Upgrade of PILOT test facility opens up new opportunities

There is always something going on at the UPCAST® Pilot test facility, with its renewals and improvements. Top modern casting lines make it possible to test and develop the equipment, products and processes better than ever before.

In the UPCAST® Pilot hall the tests are carried out on two casting lines: one is equipped with a 6 tonne melting/casting furnace with 400kW channel inductor, and the other one is a 3 tonne crucible induction furnace. The first one is a hybrid line where almost any size of rod and tube can be cast, with normal sizes for the rod being between Ø8–30 mm and for tube Ø20–60mm. It is also possible to cast various profiles with UPCAST® process, and the recent flat bar tests have been very successful.

For the no. 1 line there was an upgrade at the turn of the year.

– We replaced the old power control with a modern stepless TIV power control with IGBT transistors. This way the power control is more flexible, so the temperature control becomes more accurate, which is very important for testing. Energy savings come as a bonus with the new system. We also renewed the cooling water system, which ensures a constant water temperature and minimum water consumption. To move the heat energy away in the secondary circuit, we use water from the river, but with these changes we have also minimised its consumption, says R&D and Engineering Manager Markku Koivisto.

The second line was commissioned about two years ago, thus far with very positive results and experiences. This line is specifically reserved for the testing of various alloys.

– The advantage of the crucible furnace is the easy restart after emptying and cleaning the previous alloy. Naturally this line is also equipped with the stepless TIV control and accurate cooling water system, thus minimising consumption, Markku continues.

For every new alloy, we want to make certain through testing that with the UPCAST® process the alloy in question can be produced into high quality cast products that meet customer requirements in terms of their high quality raw material.

Most important alloys under testing are CuMg0.5 and ZnAl15

The most important alloys under testing are currently CuMg0.5, ZnAl15 and various brass alloys. CuMg has excellent strength and conductivity characteristics, which create several opportunities for its applications, such as contact wires for high speed trains, and low current and signal cables for the automotive industry.

– The electricity transfer system, which is in contact with the contact cables on a train´s roof, causes mechanical oscillation in the cables creating waves, which have to move faster than the train itself in order to avoid the destructive standing wave in the cables. That is why it is essential for the contact cable to be tightened into a high pull tension above the tracks to reach the maximum speed. This requires strength.

Modern cars have complicated systems requiring more electric cables but at the same time weight increase has to be prevented. Again, the solution can be found in CuMg. Due to smaller cross sections, less material is needed, so the weight control of the car is effective.

Koivisto reminds us that, as he promised in the previous UPCAST Review, we will find out more about UPCAST® CuMg products at the end of the year.

– We have already cast the biggest diameters of CuMg0.5, the rod has been processed, and the finished wire satisfies the requirements of EN 50149 standard. In addition, we have already produced an Ø8mm CuMg0.5 cast rod, which has been further processed into thin wires suitable for the automotive industry. With the cast diameter of Ø8mm, the process to the finished product is shorter and thus also more cost effective.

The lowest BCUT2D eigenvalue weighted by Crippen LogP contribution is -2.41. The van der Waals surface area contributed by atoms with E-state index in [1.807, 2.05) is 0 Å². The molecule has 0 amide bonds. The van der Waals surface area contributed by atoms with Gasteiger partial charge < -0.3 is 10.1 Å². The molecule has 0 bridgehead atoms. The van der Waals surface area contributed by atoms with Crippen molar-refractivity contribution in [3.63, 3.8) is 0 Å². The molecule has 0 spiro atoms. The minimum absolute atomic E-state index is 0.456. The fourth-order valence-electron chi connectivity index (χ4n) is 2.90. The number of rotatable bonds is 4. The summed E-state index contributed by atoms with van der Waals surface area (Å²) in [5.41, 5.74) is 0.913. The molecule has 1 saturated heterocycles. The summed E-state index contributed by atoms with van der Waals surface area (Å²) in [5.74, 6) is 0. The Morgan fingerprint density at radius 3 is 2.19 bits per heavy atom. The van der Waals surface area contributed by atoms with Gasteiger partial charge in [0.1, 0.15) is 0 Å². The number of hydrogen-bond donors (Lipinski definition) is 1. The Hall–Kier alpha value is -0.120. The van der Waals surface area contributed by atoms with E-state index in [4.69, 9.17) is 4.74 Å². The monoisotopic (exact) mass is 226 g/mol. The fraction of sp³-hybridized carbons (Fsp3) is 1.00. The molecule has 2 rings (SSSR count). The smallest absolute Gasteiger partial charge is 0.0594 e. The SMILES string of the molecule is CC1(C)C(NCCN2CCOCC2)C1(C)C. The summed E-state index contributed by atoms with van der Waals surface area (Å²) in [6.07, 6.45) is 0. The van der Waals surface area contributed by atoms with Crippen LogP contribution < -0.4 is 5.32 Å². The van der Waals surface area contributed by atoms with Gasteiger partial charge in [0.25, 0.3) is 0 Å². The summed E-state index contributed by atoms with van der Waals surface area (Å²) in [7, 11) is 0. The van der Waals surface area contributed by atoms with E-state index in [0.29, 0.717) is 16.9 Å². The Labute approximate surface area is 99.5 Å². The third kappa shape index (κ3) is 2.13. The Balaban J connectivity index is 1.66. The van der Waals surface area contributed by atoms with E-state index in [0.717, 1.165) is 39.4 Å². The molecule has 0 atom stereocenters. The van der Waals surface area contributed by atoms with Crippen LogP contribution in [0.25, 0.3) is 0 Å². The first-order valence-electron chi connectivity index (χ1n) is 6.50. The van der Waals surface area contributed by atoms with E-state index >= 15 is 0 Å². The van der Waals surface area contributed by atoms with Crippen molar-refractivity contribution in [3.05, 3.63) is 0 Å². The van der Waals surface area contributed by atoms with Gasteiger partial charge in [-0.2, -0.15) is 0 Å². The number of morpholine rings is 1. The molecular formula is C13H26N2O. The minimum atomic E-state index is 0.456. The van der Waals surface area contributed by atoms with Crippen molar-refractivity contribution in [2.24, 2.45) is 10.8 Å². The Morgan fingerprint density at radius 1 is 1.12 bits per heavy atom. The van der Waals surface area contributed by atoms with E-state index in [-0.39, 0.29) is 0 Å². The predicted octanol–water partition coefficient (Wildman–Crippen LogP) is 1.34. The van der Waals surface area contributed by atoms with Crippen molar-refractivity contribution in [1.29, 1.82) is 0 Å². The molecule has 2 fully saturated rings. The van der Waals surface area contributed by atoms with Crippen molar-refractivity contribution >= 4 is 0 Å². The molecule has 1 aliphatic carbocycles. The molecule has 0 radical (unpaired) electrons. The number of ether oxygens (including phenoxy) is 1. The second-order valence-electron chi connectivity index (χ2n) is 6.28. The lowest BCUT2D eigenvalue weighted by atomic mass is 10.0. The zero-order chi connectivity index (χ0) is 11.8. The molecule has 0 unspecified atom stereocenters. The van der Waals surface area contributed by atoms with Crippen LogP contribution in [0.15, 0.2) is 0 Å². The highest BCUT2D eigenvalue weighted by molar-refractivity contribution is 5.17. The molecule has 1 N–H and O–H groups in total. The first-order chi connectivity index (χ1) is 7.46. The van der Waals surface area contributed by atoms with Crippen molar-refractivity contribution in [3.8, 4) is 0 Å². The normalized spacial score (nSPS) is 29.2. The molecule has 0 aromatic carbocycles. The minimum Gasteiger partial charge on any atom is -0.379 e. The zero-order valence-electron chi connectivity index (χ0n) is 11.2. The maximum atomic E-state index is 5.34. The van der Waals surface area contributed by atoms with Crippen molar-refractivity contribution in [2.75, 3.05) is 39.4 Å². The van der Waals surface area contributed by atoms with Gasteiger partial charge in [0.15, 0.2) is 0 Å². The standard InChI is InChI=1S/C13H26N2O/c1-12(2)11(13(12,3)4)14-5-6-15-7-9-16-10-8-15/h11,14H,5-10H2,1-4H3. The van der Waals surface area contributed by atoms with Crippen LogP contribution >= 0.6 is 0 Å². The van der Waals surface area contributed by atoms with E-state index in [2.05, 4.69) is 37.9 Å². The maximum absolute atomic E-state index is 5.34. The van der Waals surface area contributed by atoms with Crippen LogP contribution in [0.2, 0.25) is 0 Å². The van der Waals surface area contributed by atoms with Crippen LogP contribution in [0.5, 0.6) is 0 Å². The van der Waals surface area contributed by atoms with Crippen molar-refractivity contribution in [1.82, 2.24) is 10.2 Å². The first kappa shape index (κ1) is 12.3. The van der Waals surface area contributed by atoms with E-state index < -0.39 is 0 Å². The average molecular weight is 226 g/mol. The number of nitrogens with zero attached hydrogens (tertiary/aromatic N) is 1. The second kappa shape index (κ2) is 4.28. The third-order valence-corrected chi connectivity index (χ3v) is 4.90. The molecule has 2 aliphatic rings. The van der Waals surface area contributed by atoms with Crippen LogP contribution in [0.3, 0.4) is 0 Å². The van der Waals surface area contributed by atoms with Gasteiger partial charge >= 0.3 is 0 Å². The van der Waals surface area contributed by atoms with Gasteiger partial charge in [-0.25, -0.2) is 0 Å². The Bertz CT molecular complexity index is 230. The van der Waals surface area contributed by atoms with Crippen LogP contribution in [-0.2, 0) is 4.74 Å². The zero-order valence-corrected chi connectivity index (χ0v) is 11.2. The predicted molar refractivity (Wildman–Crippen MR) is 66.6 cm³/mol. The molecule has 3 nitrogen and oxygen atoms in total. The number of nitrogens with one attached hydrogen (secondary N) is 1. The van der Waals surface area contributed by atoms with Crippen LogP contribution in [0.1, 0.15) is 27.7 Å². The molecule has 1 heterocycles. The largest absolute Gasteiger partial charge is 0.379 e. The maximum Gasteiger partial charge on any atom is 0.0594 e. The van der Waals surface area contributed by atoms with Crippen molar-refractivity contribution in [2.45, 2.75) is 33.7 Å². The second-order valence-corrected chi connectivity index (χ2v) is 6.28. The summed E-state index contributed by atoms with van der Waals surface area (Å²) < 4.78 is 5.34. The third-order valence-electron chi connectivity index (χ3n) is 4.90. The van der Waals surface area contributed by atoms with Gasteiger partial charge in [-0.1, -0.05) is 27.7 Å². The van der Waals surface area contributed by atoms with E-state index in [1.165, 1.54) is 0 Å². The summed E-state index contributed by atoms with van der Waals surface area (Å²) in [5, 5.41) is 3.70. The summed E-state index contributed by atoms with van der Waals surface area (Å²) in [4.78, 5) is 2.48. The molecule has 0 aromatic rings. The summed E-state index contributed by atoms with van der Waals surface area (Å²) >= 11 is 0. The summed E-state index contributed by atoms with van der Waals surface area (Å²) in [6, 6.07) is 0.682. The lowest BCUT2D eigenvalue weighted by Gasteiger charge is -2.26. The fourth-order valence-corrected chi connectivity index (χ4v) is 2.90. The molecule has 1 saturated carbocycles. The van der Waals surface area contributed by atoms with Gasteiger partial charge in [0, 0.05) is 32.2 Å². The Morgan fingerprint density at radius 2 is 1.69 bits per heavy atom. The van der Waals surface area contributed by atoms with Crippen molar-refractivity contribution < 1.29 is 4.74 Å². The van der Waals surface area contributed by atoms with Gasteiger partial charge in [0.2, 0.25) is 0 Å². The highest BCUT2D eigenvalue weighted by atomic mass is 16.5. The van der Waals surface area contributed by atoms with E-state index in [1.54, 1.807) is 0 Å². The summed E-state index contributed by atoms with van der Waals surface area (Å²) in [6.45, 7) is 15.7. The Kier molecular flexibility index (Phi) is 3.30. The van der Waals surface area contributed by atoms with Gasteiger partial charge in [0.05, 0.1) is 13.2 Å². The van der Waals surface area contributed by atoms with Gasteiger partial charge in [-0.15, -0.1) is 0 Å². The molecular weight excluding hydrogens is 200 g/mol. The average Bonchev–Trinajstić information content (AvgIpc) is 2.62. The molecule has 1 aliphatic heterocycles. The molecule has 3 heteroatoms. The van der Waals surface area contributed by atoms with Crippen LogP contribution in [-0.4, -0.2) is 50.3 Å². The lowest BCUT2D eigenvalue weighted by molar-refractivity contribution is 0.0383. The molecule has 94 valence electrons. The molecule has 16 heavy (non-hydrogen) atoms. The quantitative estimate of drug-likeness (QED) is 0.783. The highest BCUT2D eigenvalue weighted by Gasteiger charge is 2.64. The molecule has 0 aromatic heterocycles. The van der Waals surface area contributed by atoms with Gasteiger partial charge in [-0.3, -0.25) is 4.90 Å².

A big advantage is that with the hot press you can produce products with only specific lengths, whereas with UPCAST® technology we can cast rods into coils in exactly the optimised amounts for the customer needs.

New technology for ZnAl alloy

ZnAl alloy is used in the arc and flame spraying process for corrosion protection. The very fine ZnAl wire is led into the spraying gun where it melts and is then sprayed onto a steel surface, forming a film that protects the steel from corrosion.

The technology for casting ZnAl mix into a cast rod is new.

– We were contacted by a customer who wanted to cast the ZnAl with UPCAST® technology. We then developed the process together so that we could cast a Ø12mm rod, which the customer can further process into smaller diameters, all the way down to Ø1.2mm. The test batches were done some time ago and we will cast more so that we can have enough material to work together at the customer end to make the technique work in their process, says R&D Engineer Juho Kalliokoski.

There are remarkable benefits in the new technique.

– Compared to the traditional production method of this alloy, the investment cost is clearly lower. In addition, a big advantage is that with the hot press you can produce products with only specific lengths, whereas with UPCAST® technology we can cast rods into coils in exactly the optimised amounts for the customer needs, Juho continues.

In the future, the focus of the R&D will be on the alloys, while at the same time not forgetting the further development of OF and DHP products. We will also see the PILOT casting of e.g. CuSn and CuNi, the latter one offering good durability in sea water. CuNi tubes have already been cast and tested with excellent results.

For every new alloy, we want to make certain through testing that with the UPCAST® process the alloy in question can be produced into high quality cast products that meet customer requirements in terms of their high quality raw material. Based on our wide and long-term cooperation network, we can test the products under development all the way to their final dimensions, states Markku, in conclusion.